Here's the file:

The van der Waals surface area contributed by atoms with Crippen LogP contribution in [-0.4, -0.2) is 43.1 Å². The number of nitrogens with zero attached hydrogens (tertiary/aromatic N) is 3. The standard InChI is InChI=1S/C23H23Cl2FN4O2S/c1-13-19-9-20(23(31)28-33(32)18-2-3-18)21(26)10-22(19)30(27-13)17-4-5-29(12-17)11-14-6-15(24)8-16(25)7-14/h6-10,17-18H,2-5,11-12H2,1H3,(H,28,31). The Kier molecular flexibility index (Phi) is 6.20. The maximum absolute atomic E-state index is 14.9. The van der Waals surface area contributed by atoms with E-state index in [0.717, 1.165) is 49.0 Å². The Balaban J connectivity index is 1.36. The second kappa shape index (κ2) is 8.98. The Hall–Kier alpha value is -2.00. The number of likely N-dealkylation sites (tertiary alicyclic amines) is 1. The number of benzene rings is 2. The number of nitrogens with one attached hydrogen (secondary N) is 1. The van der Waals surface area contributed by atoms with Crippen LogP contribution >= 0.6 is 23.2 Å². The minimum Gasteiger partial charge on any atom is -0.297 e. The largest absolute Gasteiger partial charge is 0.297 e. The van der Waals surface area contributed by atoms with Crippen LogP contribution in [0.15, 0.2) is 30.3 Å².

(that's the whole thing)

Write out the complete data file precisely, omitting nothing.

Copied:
The van der Waals surface area contributed by atoms with Crippen LogP contribution in [-0.4, -0.2) is 43.1 Å². The number of nitrogens with zero attached hydrogens (tertiary/aromatic N) is 3. The standard InChI is InChI=1S/C23H23Cl2FN4O2S/c1-13-19-9-20(23(31)28-33(32)18-2-3-18)21(26)10-22(19)30(27-13)17-4-5-29(12-17)11-14-6-15(24)8-16(25)7-14/h6-10,17-18H,2-5,11-12H2,1H3,(H,28,31). The Kier molecular flexibility index (Phi) is 6.20. The maximum absolute atomic E-state index is 14.9. The van der Waals surface area contributed by atoms with E-state index in [0.717, 1.165) is 49.0 Å². The Balaban J connectivity index is 1.36. The second kappa shape index (κ2) is 8.98. The Hall–Kier alpha value is -2.00. The number of likely N-dealkylation sites (tertiary alicyclic amines) is 1. The number of benzene rings is 2. The number of nitrogens with one attached hydrogen (secondary N) is 1. The van der Waals surface area contributed by atoms with Crippen LogP contribution >= 0.6 is 23.2 Å². The minimum Gasteiger partial charge on any atom is -0.297 e. The largest absolute Gasteiger partial charge is 0.297 e. The van der Waals surface area contributed by atoms with Crippen LogP contribution in [0.15, 0.2) is 30.3 Å².